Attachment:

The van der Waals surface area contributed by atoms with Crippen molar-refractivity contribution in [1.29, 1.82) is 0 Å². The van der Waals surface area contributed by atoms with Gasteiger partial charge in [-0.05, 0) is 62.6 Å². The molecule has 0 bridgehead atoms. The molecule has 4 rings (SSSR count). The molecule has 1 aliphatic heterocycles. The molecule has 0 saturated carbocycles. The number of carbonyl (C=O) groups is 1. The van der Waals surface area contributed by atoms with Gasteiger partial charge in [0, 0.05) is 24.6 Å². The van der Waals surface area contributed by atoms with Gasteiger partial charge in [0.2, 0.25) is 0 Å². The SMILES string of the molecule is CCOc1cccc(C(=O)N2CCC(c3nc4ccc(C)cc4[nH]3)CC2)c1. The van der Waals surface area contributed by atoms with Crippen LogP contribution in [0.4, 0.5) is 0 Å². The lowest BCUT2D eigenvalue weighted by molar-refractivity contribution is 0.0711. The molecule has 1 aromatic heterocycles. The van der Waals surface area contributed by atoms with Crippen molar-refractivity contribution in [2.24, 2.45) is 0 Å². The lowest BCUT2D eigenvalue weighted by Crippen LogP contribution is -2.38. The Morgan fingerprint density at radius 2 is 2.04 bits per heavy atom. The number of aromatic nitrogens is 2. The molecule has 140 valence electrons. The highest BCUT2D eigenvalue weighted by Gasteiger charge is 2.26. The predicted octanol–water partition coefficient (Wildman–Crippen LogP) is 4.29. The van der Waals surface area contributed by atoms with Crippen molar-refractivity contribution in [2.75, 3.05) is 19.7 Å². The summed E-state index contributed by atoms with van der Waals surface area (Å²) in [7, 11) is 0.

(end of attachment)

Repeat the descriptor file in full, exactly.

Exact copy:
The van der Waals surface area contributed by atoms with Crippen molar-refractivity contribution in [1.29, 1.82) is 0 Å². The van der Waals surface area contributed by atoms with Gasteiger partial charge in [-0.05, 0) is 62.6 Å². The molecule has 0 bridgehead atoms. The molecule has 4 rings (SSSR count). The molecule has 1 aliphatic heterocycles. The molecule has 0 saturated carbocycles. The number of carbonyl (C=O) groups is 1. The van der Waals surface area contributed by atoms with Gasteiger partial charge in [0, 0.05) is 24.6 Å². The van der Waals surface area contributed by atoms with Gasteiger partial charge in [0.2, 0.25) is 0 Å². The SMILES string of the molecule is CCOc1cccc(C(=O)N2CCC(c3nc4ccc(C)cc4[nH]3)CC2)c1. The van der Waals surface area contributed by atoms with Crippen LogP contribution in [0.4, 0.5) is 0 Å². The lowest BCUT2D eigenvalue weighted by molar-refractivity contribution is 0.0711. The molecule has 1 aromatic heterocycles. The van der Waals surface area contributed by atoms with Crippen molar-refractivity contribution in [2.24, 2.45) is 0 Å². The lowest BCUT2D eigenvalue weighted by Crippen LogP contribution is -2.38. The Morgan fingerprint density at radius 2 is 2.04 bits per heavy atom. The number of aromatic nitrogens is 2. The molecule has 140 valence electrons. The highest BCUT2D eigenvalue weighted by Gasteiger charge is 2.26. The predicted octanol–water partition coefficient (Wildman–Crippen LogP) is 4.29. The van der Waals surface area contributed by atoms with Crippen molar-refractivity contribution in [2.75, 3.05) is 19.7 Å². The summed E-state index contributed by atoms with van der Waals surface area (Å²) in [7, 11) is 0.